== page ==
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Sultan Dental Officer battles the heat on Colombian Expedition

18 April 2016
A dental Officer from HMS Sultan braved the elements recently as she was selected to join the Scientific Exploration Society (SES) on an expedition to meet remote tribes in Colombia.

Surgeon Lieutenant (Dental) Jenny Clow is a Dental Officer currently based at the Engineering training establishment, HMS Sultan.

Jenny volunteered and was selected for the expedition to Northern Colombia, as part of a multidisciplinary team, led by Colonel (Retd) John Blashford-Snell, providing medical, dental and engineering assistance to the remote Wiwa tribe.

The Wiwa are the indigenous people that inhabit the Serra Nevada region of Northern Colombia. 

Half the clinics were outside, with livestock wondering around

Surgeon Lieutenant (Dental) Jenny Clow

The Wiwa typically keep themselves isolated from the modern world. However, after a small recce in 2014, the Wiwa leaders were keen to receive medical and engineering assistance from SES.

Surg Lt Clow and another UK based dentist were recruited to provide dental treatment for these isolated communities.

They joined forces with a local Colombia dental team; running clinics in 6 different settlements over 2 weeks.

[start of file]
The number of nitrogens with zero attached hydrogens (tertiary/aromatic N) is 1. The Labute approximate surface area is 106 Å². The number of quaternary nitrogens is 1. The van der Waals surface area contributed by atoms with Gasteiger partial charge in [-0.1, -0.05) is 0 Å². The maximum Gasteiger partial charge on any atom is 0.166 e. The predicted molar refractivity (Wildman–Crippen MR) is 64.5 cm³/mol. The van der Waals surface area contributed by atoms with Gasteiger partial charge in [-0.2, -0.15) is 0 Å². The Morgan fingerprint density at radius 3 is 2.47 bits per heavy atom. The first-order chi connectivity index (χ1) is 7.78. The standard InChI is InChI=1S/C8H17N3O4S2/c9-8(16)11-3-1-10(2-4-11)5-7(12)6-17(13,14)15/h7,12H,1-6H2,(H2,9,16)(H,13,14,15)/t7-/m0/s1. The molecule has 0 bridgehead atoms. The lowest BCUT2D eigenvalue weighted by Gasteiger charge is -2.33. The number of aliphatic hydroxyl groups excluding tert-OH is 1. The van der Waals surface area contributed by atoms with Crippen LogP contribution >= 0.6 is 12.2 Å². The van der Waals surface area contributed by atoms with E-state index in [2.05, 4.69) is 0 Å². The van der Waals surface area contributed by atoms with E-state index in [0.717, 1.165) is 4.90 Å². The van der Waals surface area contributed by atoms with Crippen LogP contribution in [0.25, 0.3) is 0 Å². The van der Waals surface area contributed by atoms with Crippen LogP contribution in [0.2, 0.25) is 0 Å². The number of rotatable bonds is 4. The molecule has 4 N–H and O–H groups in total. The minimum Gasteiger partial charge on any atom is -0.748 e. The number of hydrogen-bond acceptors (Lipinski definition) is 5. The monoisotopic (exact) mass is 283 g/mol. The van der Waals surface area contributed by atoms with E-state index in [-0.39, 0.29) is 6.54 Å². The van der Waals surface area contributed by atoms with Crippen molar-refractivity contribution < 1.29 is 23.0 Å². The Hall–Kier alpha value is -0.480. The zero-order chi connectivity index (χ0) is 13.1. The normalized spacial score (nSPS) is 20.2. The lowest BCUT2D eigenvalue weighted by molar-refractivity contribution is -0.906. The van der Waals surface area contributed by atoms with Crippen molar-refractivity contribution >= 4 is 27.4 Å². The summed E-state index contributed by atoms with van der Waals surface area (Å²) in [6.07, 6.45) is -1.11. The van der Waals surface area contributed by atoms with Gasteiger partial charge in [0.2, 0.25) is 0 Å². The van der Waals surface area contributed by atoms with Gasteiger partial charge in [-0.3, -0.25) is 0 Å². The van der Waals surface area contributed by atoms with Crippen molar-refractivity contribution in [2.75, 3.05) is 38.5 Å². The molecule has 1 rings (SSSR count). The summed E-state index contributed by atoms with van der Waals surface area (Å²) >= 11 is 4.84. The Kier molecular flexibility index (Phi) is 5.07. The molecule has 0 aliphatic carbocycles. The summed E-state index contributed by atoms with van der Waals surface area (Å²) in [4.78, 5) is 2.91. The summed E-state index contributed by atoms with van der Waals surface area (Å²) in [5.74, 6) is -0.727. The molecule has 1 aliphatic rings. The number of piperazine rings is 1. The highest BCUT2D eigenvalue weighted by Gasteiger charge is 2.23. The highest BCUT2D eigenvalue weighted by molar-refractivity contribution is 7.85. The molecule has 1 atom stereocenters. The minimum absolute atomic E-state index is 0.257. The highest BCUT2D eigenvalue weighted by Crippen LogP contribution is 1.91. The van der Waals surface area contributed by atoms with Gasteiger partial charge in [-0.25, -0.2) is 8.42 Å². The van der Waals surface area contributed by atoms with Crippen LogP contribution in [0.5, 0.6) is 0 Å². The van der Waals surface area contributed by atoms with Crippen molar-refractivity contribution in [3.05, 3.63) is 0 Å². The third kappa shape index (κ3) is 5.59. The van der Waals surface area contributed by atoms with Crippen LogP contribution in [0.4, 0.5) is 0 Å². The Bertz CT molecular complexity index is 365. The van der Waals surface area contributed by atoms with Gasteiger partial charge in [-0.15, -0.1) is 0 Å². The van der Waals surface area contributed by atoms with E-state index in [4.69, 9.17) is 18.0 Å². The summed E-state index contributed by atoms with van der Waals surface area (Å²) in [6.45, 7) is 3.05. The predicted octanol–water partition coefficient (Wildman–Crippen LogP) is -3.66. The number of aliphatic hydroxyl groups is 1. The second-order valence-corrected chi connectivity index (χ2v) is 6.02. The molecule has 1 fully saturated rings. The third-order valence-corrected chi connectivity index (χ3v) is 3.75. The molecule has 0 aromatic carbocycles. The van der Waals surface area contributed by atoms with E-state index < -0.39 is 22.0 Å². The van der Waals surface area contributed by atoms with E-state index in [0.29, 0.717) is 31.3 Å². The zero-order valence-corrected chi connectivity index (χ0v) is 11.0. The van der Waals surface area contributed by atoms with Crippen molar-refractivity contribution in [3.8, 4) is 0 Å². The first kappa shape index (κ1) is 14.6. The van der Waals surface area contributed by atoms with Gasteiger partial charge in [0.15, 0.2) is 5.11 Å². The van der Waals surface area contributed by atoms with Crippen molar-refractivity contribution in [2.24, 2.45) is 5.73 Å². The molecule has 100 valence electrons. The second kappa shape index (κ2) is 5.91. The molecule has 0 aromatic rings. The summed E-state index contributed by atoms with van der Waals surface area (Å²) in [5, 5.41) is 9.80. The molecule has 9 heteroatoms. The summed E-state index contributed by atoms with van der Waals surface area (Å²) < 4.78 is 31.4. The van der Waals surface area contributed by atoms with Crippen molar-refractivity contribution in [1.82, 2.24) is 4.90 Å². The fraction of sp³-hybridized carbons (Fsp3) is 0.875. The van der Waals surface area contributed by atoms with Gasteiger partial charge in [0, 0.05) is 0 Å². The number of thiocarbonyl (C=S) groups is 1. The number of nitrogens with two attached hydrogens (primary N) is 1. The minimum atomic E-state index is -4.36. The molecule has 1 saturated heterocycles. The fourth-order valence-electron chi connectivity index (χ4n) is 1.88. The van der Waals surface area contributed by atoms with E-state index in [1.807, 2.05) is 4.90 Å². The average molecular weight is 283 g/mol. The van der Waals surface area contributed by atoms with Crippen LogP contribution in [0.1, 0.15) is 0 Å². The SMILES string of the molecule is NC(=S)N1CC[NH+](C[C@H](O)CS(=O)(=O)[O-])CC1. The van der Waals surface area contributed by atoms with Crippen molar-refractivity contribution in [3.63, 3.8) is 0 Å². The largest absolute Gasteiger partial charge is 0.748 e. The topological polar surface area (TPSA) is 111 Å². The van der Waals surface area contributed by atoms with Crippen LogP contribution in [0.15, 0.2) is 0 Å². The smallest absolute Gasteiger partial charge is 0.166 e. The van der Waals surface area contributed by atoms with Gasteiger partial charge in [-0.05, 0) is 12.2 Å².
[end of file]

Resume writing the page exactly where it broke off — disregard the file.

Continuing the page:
Although some of the Wiwa had regular access to dental care, there were many families who did not own toothbrushes or understand why their children had painful teeth.

The bulk of the treatments provided were fillings and extractions.

The team were also able to provide some much needed prevention with toothpaste, toothbrushes and a preventative programme discussed with the local dentist and Health Authority.

The success of the expedition relied heavily on the team’s ability to adapt to the local culture.

The Mamos (Wiwa spiritual leaders) required a ceremony to be completed before any medical or engineering work began.

These consisted of holding, or rolling cotton for up to an hour. This ensured all their thoughts were available for the spiritual leaders, who traditionally chew coco leaves for much of the day.

Subsequently there was often a large crowd of patients waiting at the start of any new clinic.

Sure to be a novel experience for anyone, Jenny battled with the elements throughout.

She said: “At one point in the trip, we had to trek to an isolated settlement, Limoncito, which can only be reached by foot or mule.

“Due to “Colombian timings” and mule delays we set off at a rather warm 0830 rather than 0530.

“Still walking through midday, with a temperature of 38 degrees I was glad the mules were carrying the dental kit, knowing I had a dental clinic to set up as soon as we arrived.

"Half the clinics were outside, with livestock wondering around and the need to pause whatever dental treatment I was doing from time to time, to flick away an ant or spider crawling into my patient’s mouth or up my arm. 

“I have had the opportunity to provide dental care in some amazing locations, for welcoming people and it’s been a real eye opener working with a local dentist who has to make do with some very basic equipment. “

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